Even Vonnegut's weaker myth/cartoon parables of 20th-century American life—Slapstick, Jailbird—have had a certain gravity and a strange shapeliness in their whimsical digressions, their near-childish interplay between silly plots and Big Themes- Here, however, though the Message circles around such weighty matters as Art and Disarmament, there's no majesty in the doodling, no sense of a pattern worth following to the end. Vonnegut's little-man protagonist this time is narrator Rudy Waltz, born in 1932 to millionaire Otto of Midland City, Ohio—a no-talent pharmaceuticals heir who fancies himself an artist (he studied in Vienna with beloved classmate Adolf Hitler), briefly promulgates Nazism in Ohio, and collects guns with passion. So Rudy grows up with a love and knowledge of firearms—till the day in 1944 when, at age twelve, he takes his beloved Springfield ("I liked it so much, and it liked me so much, since I had fired it so well that morning") up to the roof, shoots a bullet into the sky . . . and manages to kill a pregnant woman. Result? The family fortune is lost, father Otto goes to prison, the dead woman's husband is forgiving but writes an eloquent editorial. ("I give you a holy word: DISARM.") And the disarmament theme pops up, in nuclear form, elsewhere too: Rudy's mother will die from radiation poisoning, thanks to a mantelpiece made of radioactive cement from Oak Ridge; the whole town of Midland City will be depopulated by the "accidental" explosion of a neutron bomb in transit. ("My own guess is that the American government had to find out for certain whether the neutron bomb was as harmless as it was supposed to be. So it set one off in a small city which nobody cared about. . . .") But equal space is given to: asexual pharmacist Rudy's 1960 attempt at playwrighting in Greenwich Village; the doomed teenage love of his brother Felix (future NBC exec) for a wrong-side-of-the-tracks girl who later commits "suicide by Drano"; the evidence that Sir Galahad was Jewish; etc. And though Vonnegut's closing statement here—"We are still in the Dark Ages"—presumably can embrace all those fragments of story, character, and preachment, this is a sluggish potpourri of elbow-in-the-rib ironies . . . and perhaps Vonnegut's weakest fiction ever.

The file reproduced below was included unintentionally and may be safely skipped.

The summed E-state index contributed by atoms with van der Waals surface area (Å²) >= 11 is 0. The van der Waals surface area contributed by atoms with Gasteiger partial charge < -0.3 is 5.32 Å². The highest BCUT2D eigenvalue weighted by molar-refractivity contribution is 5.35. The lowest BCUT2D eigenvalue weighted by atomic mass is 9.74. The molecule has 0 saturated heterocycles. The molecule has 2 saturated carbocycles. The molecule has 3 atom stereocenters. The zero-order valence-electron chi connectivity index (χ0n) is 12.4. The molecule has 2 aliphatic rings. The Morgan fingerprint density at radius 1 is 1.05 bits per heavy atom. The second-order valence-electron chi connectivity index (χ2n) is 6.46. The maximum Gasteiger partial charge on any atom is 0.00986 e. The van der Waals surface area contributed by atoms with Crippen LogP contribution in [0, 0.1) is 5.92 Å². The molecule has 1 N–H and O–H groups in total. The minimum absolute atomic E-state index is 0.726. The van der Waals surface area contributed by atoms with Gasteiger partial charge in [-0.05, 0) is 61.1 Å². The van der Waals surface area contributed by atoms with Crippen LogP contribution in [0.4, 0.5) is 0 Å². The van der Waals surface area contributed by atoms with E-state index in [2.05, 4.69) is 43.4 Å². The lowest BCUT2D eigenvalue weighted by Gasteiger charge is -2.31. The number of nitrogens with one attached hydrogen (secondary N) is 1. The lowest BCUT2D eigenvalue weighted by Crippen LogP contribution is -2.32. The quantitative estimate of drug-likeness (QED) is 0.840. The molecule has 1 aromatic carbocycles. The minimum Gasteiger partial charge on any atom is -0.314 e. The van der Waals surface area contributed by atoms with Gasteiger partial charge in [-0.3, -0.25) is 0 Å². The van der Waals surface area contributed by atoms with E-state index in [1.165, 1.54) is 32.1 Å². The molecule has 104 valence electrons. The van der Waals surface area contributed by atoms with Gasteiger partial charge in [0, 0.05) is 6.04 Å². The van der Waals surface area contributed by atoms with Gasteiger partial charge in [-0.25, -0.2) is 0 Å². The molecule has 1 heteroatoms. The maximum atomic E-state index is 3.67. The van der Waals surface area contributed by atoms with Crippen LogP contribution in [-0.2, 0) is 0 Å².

Pub Date: Oct. 26, 1982

ISBN: 0385334176

Page Count: 253

Publisher: Delacorte

Review Posted Online: Oct. 6, 2011

Kirkus Reviews Issue: Oct. 1, 1982

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Miller makes Homer pertinent to women facing 21st-century monsters.

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A retelling of ancient Greek lore gives exhilarating voice to a witch.